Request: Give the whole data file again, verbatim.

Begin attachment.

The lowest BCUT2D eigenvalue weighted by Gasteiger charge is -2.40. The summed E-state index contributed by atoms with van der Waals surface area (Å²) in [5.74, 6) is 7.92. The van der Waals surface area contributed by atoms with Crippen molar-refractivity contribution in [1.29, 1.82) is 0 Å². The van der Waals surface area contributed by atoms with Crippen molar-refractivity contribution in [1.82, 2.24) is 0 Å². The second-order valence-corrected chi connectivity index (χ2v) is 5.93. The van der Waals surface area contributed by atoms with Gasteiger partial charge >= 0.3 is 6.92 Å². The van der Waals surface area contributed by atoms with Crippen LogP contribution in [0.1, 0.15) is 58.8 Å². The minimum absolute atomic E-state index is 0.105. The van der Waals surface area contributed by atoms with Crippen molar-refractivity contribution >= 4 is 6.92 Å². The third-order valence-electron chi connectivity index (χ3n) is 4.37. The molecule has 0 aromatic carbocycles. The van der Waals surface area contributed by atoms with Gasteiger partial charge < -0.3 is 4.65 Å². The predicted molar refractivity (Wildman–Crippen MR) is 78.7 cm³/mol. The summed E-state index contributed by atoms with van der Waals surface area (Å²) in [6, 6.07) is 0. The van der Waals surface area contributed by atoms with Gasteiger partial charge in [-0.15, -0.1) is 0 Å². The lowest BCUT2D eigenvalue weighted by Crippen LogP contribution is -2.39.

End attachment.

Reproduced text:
The lowest BCUT2D eigenvalue weighted by Gasteiger charge is -2.40. The summed E-state index contributed by atoms with van der Waals surface area (Å²) in [5.74, 6) is 7.92. The van der Waals surface area contributed by atoms with Crippen molar-refractivity contribution in [1.29, 1.82) is 0 Å². The van der Waals surface area contributed by atoms with Crippen molar-refractivity contribution in [1.82, 2.24) is 0 Å². The second-order valence-corrected chi connectivity index (χ2v) is 5.93. The van der Waals surface area contributed by atoms with Gasteiger partial charge >= 0.3 is 6.92 Å². The van der Waals surface area contributed by atoms with Crippen LogP contribution in [0.1, 0.15) is 58.8 Å². The minimum absolute atomic E-state index is 0.105. The van der Waals surface area contributed by atoms with Crippen molar-refractivity contribution >= 4 is 6.92 Å². The third-order valence-electron chi connectivity index (χ3n) is 4.37. The molecule has 0 aromatic carbocycles. The van der Waals surface area contributed by atoms with Gasteiger partial charge < -0.3 is 4.65 Å². The predicted molar refractivity (Wildman–Crippen MR) is 78.7 cm³/mol. The summed E-state index contributed by atoms with van der Waals surface area (Å²) in [6, 6.07) is 0. The van der Waals surface area contributed by atoms with Gasteiger partial charge in [-0.15, -0.1) is 0 Å². The lowest BCUT2D eigenvalue weighted by Crippen LogP contribution is -2.39.